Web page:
WKU removes social media policy from student handbook

Michael McKay

WKU has removed its “inappropriate” communications policy and put a new one in its place.

Robbin Taylor, vice president for Public Relations, said at a forum on social media hosted by the Institute for Citizenship and Social Responsibility on Tuesday that the old policy had been removed.

“Today, I believe you will find that aspect of the handbook is not there,” Taylor said.

The student handbook was unavailable online Tuesday. On Thursday, a section called “Threats, Coercion, Harassment, Intimidation, or Hostile Communication” was added, which replaced the old policy on the same page.

The new policy states, “Careful examination of the Student Code of Conduct will be exercised prior to any action in order to preserve freedoms.”

Taylor said SGA Senator Christopher Costa has been involved with meetings with administrators in the editing process.

Costa said when he first became a  member of SGA, he thought it would be prudent to investigate policies in the handbook. He said a quick Google search led him to thefire.org.

The Foundation for Individual Rights in Education (FIRE), a higher education watchdog organization, gave WKU a “red light” ranking in August 2011, which means an institution “has at least one policy that both clearly and substantially restricts freedom of speech.”

“I did find (the policy) first, but the FIRE apparently had been on top of it since it had been in the student handbook,” Costa said.  

Costa introduced a resolution to SGA about removing the policy in February but took the resolution out after he found the administration was willing to meet about the issue.

Costa said he was invited to be involved in the editing process with administrators but never participated in editing because he only had one meeting with officials.

“I’m assuming that was before the ACLU filed their open records request,” Costa said.

Costa said The American Civil Liberties Union filed an open records request concerning the policy last week.

“I can only assume — I don’t know for sure — that under pressure from the ACLU that they either changed it of their own volition or maybe the ACLU submitted something more constitutional,” Costa said.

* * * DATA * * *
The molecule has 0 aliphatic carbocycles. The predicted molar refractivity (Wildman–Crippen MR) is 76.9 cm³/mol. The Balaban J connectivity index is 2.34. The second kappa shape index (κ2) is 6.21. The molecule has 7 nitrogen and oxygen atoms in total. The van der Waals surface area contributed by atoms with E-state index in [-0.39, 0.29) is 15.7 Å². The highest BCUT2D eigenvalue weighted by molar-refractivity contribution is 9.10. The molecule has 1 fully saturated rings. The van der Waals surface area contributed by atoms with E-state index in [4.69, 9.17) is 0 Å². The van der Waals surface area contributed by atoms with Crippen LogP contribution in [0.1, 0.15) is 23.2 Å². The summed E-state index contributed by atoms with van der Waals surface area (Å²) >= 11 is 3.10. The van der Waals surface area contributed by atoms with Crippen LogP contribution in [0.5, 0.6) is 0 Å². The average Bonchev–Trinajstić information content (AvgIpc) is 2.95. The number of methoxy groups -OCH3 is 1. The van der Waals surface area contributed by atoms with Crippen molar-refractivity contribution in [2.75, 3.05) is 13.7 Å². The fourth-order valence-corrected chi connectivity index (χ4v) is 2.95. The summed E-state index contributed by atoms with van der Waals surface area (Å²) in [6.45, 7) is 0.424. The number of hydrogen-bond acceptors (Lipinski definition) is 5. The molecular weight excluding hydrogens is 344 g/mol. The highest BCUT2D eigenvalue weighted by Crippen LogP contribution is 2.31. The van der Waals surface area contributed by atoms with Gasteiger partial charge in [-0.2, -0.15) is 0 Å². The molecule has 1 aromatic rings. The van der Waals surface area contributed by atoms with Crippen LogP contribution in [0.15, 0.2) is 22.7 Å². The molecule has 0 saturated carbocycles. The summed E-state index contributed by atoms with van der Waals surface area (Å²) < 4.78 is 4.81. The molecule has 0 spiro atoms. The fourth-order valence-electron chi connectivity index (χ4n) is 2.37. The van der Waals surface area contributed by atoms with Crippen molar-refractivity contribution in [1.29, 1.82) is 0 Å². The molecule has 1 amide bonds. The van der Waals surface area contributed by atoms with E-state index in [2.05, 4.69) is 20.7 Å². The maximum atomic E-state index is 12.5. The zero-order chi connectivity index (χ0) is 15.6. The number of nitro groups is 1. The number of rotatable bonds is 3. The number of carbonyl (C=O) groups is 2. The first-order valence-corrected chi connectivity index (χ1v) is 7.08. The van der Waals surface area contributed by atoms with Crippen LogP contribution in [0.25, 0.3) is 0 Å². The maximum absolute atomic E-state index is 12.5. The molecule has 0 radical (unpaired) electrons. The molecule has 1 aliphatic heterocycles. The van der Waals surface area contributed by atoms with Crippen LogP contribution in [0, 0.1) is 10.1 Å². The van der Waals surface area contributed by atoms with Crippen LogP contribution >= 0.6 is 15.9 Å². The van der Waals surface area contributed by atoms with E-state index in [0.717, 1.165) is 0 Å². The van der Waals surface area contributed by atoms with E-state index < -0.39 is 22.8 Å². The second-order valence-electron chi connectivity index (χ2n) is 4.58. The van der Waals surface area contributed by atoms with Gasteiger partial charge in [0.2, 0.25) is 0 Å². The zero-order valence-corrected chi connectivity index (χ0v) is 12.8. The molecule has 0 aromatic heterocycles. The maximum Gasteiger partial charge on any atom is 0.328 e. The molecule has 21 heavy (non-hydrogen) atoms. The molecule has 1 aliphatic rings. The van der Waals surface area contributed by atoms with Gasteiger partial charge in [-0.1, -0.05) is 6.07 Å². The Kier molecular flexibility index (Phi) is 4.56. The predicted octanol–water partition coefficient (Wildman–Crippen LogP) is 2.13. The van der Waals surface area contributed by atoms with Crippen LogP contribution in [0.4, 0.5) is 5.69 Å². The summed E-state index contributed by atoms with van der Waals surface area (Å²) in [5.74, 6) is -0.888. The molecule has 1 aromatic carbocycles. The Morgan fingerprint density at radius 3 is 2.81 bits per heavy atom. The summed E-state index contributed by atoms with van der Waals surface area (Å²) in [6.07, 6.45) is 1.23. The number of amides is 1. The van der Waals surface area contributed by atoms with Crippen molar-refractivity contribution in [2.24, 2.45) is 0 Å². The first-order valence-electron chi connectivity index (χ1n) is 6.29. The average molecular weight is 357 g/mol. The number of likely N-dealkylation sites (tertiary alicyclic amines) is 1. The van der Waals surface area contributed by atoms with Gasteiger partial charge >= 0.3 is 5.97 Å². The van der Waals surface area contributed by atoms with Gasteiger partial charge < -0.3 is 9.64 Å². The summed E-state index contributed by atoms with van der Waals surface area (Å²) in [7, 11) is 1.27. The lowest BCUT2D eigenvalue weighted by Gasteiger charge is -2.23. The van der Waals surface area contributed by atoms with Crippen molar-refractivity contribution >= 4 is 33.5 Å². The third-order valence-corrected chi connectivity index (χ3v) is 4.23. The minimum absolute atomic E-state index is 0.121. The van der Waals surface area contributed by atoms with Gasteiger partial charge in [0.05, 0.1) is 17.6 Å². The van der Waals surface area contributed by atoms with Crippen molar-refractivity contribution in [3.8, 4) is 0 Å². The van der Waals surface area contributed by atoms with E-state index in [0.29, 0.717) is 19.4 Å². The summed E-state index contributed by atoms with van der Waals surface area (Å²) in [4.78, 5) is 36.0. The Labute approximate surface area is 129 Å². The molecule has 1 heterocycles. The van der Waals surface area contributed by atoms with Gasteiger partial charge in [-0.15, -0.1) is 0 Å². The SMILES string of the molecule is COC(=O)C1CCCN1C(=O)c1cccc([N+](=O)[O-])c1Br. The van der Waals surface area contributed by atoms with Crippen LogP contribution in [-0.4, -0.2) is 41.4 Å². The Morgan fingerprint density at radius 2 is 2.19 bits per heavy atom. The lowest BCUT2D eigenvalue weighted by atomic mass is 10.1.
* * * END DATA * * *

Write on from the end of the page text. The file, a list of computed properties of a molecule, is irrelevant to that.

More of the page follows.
Costa said his involvement with the administration was a meeting with Howard Bailey, vice president for Student Affairs, and Michael Crowe, director of Judicial Affairs, in February.

“Howard Bailey and Michael Crowe were not amiable to changing the policy when I met with them,” Costa said. “They were very reluctant to changing the policy because they felt that they needed the policy to be the way it was written in order to conduct a certain level to discipline on campus regarding students.”

After the forum, Taylor said she could not answer specific questions about the policy, like when the policy was removed or when a new policy would be implemented.

“I can’t answer your questions about the policy — I’m not Student Affairs,” Taylor said on Tuesday. “What I can tell you is that it’s been taken down for editing.”

Taylor said WKU would be looking to other universities to see their policies on social media but didn’t say when a new policy would be announced.

Costa said he was surprised when he heard Taylor announce at the forum that the policy was down for editing.

“Unless Howard Bailey and Mr. Crowe told her differently, I do not get the impression that they were willing to change the policy without a good measure of pushing,” Costa said.

Howard Bailey, the author of the original policy, didn’t respond to requests for comment for this story.

Bailey told the Herald on Feb. 28 that there weren’t plans to change the policy.

“I don’t know if it needs to be changed,” Bailey said. “If changes do occur, it will be in the summer when the policies in the handbook are reviewed.”

Crowe declined to comment for this story.